Located at the end of Ermou Street, the Kerameikos archaeological site is of major importance in Athens. Although only a small part of this ancient city quarter is open to the public, the site – home to the kerameis (potters) in antiquity – offers a fascinating glimpse into the distant past.
Also standing here are the ruins of the imposing, double-arched Dipylon Gate, from the Themistocleian city wall, circa 478 BC. Numerous tombs with replicated anaglyphs occupy the site as well, the original being safely preserved in the Kerameikos Museum.
The site is also home to the Demosion Sima, the public graveyard where ancient Athenians once buried their war heroes.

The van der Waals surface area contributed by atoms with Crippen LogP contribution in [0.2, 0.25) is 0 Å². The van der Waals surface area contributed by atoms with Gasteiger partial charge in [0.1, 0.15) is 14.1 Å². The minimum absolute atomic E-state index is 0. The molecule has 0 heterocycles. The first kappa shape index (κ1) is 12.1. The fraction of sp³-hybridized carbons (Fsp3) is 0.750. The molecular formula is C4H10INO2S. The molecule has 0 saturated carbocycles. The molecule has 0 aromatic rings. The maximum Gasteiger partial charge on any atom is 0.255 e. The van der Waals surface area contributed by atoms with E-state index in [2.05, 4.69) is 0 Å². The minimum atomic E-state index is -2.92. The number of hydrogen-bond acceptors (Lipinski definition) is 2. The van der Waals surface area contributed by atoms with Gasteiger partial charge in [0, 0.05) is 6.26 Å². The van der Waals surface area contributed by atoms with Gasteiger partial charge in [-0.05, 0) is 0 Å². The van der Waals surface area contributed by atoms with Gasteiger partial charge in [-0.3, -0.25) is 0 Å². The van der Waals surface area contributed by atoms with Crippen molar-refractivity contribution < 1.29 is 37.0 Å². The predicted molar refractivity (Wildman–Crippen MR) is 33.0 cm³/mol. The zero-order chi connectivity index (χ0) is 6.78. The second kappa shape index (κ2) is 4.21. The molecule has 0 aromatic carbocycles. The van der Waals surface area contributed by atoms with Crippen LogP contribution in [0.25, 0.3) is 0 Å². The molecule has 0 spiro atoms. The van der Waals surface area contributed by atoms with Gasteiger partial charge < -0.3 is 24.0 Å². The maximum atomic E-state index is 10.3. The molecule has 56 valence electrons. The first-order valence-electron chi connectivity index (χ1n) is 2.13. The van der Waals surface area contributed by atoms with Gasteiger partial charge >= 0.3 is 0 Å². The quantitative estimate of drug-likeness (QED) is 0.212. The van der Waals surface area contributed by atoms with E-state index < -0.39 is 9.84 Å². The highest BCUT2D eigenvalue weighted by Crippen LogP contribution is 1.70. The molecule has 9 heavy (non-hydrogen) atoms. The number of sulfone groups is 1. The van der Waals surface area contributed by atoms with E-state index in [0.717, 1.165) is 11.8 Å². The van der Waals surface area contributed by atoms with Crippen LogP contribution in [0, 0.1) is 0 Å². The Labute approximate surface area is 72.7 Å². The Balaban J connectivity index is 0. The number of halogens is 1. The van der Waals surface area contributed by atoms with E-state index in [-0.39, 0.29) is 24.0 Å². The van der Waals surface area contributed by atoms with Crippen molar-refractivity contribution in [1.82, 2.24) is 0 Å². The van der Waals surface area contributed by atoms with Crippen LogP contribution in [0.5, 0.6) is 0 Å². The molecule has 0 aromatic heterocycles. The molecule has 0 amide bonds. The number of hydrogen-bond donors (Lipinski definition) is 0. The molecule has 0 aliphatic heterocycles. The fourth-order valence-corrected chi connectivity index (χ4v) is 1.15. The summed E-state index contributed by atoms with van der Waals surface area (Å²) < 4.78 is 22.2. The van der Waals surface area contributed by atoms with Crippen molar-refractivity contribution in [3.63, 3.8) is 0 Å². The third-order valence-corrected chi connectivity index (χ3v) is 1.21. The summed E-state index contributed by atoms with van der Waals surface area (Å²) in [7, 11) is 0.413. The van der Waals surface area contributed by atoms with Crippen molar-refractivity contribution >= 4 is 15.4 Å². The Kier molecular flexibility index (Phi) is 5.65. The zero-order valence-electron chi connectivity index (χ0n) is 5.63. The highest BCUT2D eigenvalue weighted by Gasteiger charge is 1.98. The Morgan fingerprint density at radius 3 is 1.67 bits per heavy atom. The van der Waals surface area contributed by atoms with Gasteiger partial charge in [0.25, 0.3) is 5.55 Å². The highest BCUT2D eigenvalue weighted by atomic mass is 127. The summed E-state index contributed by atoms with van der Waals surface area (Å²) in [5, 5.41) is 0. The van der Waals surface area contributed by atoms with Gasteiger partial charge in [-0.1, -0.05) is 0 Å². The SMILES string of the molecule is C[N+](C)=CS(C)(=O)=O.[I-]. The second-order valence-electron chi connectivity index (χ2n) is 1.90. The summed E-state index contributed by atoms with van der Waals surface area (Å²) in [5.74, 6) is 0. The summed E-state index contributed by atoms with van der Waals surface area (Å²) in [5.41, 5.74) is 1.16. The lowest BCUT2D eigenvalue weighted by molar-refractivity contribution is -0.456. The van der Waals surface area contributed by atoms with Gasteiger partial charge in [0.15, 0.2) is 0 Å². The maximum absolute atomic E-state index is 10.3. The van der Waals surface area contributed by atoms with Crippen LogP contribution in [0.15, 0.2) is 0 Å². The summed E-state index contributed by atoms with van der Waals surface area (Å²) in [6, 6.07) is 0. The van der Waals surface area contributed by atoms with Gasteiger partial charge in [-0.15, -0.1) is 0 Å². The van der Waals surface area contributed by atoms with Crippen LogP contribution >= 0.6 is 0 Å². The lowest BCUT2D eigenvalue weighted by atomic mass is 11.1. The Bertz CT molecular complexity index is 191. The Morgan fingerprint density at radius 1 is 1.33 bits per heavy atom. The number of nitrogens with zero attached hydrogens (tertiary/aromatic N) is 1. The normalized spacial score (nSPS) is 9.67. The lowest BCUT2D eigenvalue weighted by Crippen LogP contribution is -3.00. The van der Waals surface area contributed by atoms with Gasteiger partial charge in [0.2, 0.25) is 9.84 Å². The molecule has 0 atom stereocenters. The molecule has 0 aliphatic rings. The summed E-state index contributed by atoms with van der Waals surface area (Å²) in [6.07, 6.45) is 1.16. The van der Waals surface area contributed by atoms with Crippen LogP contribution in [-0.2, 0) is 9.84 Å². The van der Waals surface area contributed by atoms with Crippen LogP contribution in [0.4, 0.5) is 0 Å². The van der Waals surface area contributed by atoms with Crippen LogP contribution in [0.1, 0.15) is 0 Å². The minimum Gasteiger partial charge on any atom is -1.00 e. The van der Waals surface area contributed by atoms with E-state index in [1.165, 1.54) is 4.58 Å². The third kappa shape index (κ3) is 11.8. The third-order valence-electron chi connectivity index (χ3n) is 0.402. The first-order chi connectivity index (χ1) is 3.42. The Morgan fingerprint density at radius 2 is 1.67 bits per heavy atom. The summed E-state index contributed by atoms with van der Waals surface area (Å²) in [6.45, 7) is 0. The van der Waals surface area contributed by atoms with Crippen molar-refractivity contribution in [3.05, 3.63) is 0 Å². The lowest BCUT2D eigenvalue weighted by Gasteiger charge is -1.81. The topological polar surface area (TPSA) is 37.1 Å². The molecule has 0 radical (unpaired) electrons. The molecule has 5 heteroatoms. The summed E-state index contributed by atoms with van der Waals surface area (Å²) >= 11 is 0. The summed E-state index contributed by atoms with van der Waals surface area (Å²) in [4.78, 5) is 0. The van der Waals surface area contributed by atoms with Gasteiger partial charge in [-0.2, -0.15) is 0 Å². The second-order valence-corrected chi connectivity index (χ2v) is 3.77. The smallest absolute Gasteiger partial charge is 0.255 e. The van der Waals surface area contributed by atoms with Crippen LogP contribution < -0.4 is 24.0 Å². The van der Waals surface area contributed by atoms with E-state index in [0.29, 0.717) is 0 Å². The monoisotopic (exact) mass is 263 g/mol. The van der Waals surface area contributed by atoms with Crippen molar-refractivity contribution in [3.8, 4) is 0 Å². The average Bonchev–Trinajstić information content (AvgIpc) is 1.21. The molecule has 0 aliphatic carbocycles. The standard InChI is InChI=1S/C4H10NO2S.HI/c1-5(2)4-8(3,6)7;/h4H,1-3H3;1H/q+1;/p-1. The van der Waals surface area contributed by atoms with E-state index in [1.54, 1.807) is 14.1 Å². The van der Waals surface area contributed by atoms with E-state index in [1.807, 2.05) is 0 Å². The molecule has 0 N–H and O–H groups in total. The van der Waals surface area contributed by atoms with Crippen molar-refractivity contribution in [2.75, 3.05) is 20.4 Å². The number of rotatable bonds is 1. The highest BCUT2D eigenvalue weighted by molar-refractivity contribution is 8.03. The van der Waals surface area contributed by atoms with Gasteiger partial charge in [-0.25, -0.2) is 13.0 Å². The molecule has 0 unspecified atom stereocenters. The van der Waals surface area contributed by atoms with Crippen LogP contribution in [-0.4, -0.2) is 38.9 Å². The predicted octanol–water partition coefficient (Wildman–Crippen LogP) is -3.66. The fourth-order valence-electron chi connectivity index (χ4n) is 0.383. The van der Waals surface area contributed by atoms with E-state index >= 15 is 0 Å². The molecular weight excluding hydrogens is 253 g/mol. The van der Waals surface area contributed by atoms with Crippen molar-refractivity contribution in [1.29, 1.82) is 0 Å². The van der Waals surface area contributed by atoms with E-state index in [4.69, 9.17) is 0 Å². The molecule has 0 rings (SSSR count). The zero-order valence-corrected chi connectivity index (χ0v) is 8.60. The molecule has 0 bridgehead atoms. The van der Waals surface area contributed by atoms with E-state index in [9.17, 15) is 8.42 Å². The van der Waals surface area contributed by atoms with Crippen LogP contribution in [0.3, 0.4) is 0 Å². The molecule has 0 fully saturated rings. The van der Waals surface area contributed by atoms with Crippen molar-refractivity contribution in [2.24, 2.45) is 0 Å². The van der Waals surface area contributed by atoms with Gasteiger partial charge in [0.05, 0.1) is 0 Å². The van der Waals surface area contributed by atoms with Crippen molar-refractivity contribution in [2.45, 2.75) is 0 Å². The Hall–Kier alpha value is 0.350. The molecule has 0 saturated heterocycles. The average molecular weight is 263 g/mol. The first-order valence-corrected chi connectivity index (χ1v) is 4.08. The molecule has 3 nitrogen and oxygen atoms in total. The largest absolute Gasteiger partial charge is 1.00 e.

The Dipylon Gate, also known as the Thriasian Gate, was first brought down by Syllas during his conquest of Athens in 86 BC, and the final destruction took place during the Herulian sack of Athens in 267 AC. Thereafter, the area was used as a graveyard until the end of the Roman era in the sixth century.
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